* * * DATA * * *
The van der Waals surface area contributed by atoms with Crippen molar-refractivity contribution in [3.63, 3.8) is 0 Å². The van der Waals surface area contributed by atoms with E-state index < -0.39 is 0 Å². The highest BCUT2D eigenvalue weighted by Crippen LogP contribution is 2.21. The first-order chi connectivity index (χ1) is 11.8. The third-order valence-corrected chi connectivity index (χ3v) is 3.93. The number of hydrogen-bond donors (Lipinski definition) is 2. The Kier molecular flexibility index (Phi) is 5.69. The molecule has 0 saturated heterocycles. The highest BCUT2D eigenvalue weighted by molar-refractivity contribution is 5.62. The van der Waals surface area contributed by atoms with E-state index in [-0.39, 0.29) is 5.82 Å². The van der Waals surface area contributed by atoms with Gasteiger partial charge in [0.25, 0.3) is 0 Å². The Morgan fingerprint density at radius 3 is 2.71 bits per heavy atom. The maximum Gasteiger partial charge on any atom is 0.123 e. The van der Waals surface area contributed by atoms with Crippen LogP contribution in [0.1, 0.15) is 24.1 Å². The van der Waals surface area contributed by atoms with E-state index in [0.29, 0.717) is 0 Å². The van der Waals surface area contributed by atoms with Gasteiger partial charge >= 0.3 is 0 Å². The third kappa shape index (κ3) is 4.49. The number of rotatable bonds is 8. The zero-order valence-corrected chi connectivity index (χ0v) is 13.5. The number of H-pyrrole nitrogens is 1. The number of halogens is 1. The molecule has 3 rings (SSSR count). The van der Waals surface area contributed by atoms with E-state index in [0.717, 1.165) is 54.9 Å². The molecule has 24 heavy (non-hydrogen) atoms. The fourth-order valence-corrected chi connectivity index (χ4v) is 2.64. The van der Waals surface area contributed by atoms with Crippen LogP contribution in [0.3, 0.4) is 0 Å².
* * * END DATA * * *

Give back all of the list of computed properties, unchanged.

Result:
The van der Waals surface area contributed by atoms with Crippen molar-refractivity contribution in [3.63, 3.8) is 0 Å². The van der Waals surface area contributed by atoms with E-state index < -0.39 is 0 Å². The highest BCUT2D eigenvalue weighted by Crippen LogP contribution is 2.21. The first-order chi connectivity index (χ1) is 11.8. The third-order valence-corrected chi connectivity index (χ3v) is 3.93. The number of hydrogen-bond donors (Lipinski definition) is 2. The Kier molecular flexibility index (Phi) is 5.69. The molecule has 0 saturated heterocycles. The highest BCUT2D eigenvalue weighted by molar-refractivity contribution is 5.62. The van der Waals surface area contributed by atoms with E-state index in [-0.39, 0.29) is 5.82 Å². The van der Waals surface area contributed by atoms with Gasteiger partial charge in [0.25, 0.3) is 0 Å². The Morgan fingerprint density at radius 3 is 2.71 bits per heavy atom. The maximum Gasteiger partial charge on any atom is 0.123 e. The van der Waals surface area contributed by atoms with Crippen LogP contribution in [0.1, 0.15) is 24.1 Å². The van der Waals surface area contributed by atoms with E-state index in [0.29, 0.717) is 0 Å². The van der Waals surface area contributed by atoms with Gasteiger partial charge >= 0.3 is 0 Å². The third kappa shape index (κ3) is 4.49. The number of rotatable bonds is 8. The zero-order valence-corrected chi connectivity index (χ0v) is 13.5. The number of H-pyrrole nitrogens is 1. The number of halogens is 1. The molecule has 3 rings (SSSR count). The van der Waals surface area contributed by atoms with E-state index in [0.717, 1.165) is 54.9 Å². The molecule has 24 heavy (non-hydrogen) atoms. The fourth-order valence-corrected chi connectivity index (χ4v) is 2.64. The van der Waals surface area contributed by atoms with Crippen LogP contribution in [0.3, 0.4) is 0 Å².